A few weeks ago, the Health Technologies Cluster was presented in Barcelona. This cluster brings together 17 organizations with a total turnover of 650 million and 6,500 employees. The organizations include hospitals, companies and suppliers of knowledge and technology, such as the CIT UPC through CREB UPC.
Michael Porter, an American from the Harvard Business School, defines a cluster as â€œa geographic concentration of interconnected companies and institutions in a particular sector or market segment that collaborate to be more competitiveâ€.
It is a relatively modern concept of relationships between organizations that has developed rapidly. According to the European Cluster Observatory, 38% of employees work in companies that are part of a cluster. In Europe alone, over 2,000 clusters have been identified.
Clusters are based around companies that compete in similar markets. But what is it that makes firms join platforms such as clusters? The answer is the advantages and opportunities resulting from this collaboration, which boost their competitiveness. For example, cluster members can access specialized suppliers and services, and find technological partners who provide applied knowledge or specialized training programs.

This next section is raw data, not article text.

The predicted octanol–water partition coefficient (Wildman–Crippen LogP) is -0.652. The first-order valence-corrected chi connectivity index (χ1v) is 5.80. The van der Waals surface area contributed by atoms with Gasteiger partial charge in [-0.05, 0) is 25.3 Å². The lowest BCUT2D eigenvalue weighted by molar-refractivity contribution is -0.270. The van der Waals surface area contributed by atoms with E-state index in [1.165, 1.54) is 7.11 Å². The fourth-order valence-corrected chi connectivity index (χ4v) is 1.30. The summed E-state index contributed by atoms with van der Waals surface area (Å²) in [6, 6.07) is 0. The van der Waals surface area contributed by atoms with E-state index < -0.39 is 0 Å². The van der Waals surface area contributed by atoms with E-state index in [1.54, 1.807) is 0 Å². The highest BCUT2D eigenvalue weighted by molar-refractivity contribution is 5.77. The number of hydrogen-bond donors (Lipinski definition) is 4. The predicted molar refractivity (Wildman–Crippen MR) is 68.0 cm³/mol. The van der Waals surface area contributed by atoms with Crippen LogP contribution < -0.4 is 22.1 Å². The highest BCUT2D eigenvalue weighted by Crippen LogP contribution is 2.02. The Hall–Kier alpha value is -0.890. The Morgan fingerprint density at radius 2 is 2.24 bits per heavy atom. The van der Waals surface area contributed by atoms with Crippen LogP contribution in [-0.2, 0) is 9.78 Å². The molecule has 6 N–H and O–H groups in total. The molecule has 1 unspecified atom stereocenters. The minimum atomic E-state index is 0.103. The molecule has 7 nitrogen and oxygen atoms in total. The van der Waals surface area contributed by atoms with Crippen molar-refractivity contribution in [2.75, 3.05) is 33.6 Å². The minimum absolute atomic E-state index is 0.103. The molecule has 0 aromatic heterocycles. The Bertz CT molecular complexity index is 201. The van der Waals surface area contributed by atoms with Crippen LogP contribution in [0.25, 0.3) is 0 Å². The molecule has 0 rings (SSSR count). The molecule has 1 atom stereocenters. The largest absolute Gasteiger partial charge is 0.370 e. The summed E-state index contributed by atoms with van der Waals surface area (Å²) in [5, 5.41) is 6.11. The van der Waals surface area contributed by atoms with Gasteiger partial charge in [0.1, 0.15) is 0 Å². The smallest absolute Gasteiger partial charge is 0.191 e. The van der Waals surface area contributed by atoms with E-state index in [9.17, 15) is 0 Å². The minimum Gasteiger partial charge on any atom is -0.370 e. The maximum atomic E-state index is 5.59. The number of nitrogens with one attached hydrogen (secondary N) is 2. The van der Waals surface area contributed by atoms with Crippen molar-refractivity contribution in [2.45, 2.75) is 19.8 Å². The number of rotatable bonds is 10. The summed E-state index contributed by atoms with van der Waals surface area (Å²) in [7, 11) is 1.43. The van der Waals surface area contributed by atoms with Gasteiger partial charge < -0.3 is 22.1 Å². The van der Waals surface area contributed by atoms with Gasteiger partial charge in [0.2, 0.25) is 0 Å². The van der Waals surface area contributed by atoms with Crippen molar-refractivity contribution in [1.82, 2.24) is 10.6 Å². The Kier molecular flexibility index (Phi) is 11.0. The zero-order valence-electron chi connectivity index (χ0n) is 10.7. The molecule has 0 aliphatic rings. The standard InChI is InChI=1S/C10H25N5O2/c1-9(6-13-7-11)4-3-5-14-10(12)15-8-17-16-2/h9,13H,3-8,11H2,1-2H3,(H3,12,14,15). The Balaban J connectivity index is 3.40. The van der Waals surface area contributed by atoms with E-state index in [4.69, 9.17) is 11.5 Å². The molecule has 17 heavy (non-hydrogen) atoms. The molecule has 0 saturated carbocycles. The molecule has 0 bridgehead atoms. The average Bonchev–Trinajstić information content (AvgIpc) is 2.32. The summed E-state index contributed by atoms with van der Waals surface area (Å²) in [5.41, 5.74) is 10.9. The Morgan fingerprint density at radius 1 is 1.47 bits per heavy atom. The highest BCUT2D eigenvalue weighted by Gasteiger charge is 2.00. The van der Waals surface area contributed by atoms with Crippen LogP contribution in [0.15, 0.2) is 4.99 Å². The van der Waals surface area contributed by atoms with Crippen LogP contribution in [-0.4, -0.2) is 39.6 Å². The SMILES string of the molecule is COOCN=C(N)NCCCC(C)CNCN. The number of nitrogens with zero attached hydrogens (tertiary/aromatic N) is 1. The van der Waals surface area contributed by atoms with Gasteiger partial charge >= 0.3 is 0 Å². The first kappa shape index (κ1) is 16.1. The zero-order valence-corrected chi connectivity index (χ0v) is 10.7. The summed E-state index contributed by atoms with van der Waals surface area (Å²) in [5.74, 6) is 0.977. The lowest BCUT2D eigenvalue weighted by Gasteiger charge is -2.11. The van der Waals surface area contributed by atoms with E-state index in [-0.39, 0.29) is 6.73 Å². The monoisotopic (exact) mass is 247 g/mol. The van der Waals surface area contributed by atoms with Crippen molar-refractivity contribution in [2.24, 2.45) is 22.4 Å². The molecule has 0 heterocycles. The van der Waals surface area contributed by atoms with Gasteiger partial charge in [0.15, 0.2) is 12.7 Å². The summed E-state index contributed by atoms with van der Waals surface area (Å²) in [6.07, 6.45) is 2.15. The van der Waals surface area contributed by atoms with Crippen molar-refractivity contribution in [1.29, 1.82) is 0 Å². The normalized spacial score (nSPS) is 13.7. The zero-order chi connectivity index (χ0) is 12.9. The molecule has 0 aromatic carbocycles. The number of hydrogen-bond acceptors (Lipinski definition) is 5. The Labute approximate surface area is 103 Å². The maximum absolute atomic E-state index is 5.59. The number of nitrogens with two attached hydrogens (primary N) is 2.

All cluster members have similar benefits; the difference lies in how each one takes advantage of its membership of the group and to what extent the collaboration enables it to develop or improve its own products and services and thus become more competitive.
Other advantages increase the importance of these networks, which become channels for communicating with governments to design relevant technology policies (on legalization, calls for grant applications and training programs, for example). Clusters help to identify joint needs on which to act, such as shared operating platforms or R&D activities. They become spaces from which to manage alliances, in order to take on larger projects and enter new markets.
The Universitat Politècnica de Catalunya Technology Center (CIT UPC), and its member centers, form part of several clusters as the Catalan Automotive Cluster; SECPhO, in the photonics and optics sector, through the Centre for Sensors, Instruments and Systems Development (CD6 UPC); the Spanish Platform of Innovation in medical technologies of Fenin, a medical technologies platform; the Health Technologies Cluster through the Biomedical Engineering Research Centre (CREB UPC), mentioned at the start of this piece ; as well a European technology platform for the rail industry, SHIFTÂ²RAIL. In all cases, CIT UPC and its members bring their knowledge and the capacity to develop comprehensive R&D solutions in collaboration with companies and with other research centers.
Collaboration between public and private entities in specific sectors and in a certain geographic environment makes these kinds of experiences possible. A mid- to long-term vision is needed to achieve this, and a balance between collaboration and competition, which is not easy to achieve, but is the key to the system. This sums up the philosophy of clusters: collaborate to compete.
Technology made real